(PALM SPRINGS, CA.) – As spread offenses began to reshape the football landscape, the task for the six-time champion SoCal Coyotes coaching staff was to find dominant linebackers who could run like deer, cover like safeties, but still destroy runners with downhill ferocity tackles inside the tackles.

“We started looking for guys who played skill positions or safety, with the idea of turning them into linebackers,” says Coyotes’ Hall of Fame head coach J David Miller.

Linebacker Phineas Yi (top right, center) buries another opponent for no gain … Yi led all Coyotes in tackles for loss or no gain

When 6-0, 200-pound Phineas Yi showed up for SoCal’s 2022 training camp – fresh out of tiny College of Wooster – Coyote coaches did a double-take. For starters, he was a physical speciman, far thicker than what they’d seen on film. When they saw his speed – “that’s when we realized we had something special,” says Lawrence Coffey, assistant head coach and defensive coordinator.

Yi had a brilliant training camp, flying sideline to sideline, breaking up passes, harrassing runners, disrupting the offense and leading by example. “Phin is a humble man,” Coach Coffey says. “He speaks loudly through his pads and performance, and only uses words when necessary. He’s a breath of fresh air.”

By opening day, the 21-year-old South Korean rookie had taken over what the Coyote coaches call the ‘Money’ position – a between-the-tackles role specifically designed for the new breed of linebackers: Physical enough to stuff the run and shoot on blitzes. Fast enough to drop deep into coverage or bounce out and man up on slots. Strong enough to defeat tight ends. Smart enough to out-chess quarterbacks.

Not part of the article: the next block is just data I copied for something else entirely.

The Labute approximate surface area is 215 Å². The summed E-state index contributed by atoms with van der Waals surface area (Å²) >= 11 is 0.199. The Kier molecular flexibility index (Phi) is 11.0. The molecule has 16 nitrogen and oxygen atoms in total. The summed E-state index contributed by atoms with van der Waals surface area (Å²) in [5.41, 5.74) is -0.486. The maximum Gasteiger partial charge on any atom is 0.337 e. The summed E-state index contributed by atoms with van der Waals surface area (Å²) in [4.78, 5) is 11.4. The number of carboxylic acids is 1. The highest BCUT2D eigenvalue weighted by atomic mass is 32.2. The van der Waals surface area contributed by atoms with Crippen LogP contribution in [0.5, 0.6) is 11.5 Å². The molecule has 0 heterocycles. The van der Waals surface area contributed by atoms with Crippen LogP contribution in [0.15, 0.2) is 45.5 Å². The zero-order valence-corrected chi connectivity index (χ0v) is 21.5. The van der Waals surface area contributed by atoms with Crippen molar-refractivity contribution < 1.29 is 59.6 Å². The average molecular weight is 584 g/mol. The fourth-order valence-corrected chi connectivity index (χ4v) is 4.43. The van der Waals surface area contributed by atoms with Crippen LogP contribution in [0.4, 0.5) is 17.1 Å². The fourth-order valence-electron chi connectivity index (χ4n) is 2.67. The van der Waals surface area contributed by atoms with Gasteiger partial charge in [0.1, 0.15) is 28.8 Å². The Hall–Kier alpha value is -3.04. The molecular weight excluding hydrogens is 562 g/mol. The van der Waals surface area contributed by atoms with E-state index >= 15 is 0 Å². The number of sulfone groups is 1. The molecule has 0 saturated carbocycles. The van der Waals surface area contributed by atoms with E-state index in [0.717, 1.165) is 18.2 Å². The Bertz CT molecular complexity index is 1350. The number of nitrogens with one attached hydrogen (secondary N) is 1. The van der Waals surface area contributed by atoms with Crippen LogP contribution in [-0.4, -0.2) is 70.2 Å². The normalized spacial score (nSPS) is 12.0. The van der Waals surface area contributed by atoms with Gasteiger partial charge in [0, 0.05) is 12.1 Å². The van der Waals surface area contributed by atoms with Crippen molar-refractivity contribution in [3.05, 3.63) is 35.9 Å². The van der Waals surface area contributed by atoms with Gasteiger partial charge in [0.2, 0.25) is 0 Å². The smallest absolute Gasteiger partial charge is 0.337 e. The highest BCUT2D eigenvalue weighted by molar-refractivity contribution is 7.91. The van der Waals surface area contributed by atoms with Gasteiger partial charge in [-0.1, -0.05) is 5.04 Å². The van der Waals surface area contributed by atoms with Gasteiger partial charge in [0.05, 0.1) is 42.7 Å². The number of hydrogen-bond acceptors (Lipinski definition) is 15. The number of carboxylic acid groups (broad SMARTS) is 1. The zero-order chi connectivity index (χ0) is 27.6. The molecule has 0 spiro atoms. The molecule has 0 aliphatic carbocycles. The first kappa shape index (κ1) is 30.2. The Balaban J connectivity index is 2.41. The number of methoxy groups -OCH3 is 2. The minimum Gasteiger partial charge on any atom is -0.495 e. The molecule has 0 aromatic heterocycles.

For the next 10 weeks, Yi put on a clinic, posting one of the best individual defensive seasons in Coyote history: 45 tackles, 21 assisted and 24 solo, 4 tackles for loss, 1 forced fumble, 1 fumble recovery, and 1 interception in his first year on the ‘Darkside Defense.’ His stunning post-season play brought the Coyotes to the brink of another title. 

When the smoke cleared, Phineas Yi was unanimously voted  by his peers as the SoCal Coyotes’ Defensive Player of the Year.

“Well done is always better than well said,” says Coach Miller, of Yi’s stunning rookie season.

Phineas Yi: The New Hybrid

Gone are offenses’ smashmouth, two-back, downhill-running days of old. Over the past decade, the emphasis on space has put the fullback on endangered species lists and given way to a shotgun-based, spread-out world.

In 2012, Coyote opponents used two backs on 16.8 percent of offensive plays; 2022, that figure had been shaved to 2 percent. Even packages that once called for run-stopping responses no longer do. More and more offenses deploy their tight ends and running backs as makeshift wide receivers – nightmare scenarios for three-linebacker sets.

The modern linebacker was forced to make a choice – adapt, or risk being gashed by the array of new weaponry at an offense’s disposal.

Phineas Yi (far right) slams the brakes on a San Diego runner in 2021

“From our standpoint, since the game has grown horizontally, we’ve had to incorporate the players who have the athletic ability and the speed to play on the perimeter,” Coach Coffey says.

“Phin is the new hybrid,” the veteran coach adds. “Yi picks up tips and keys, all the way across the board, from offensive linemen, to receiver splits, to the running back’s eyes, to the quarterback’s body language. His preparation adds another six inches and 40 pounds to the way he plays.”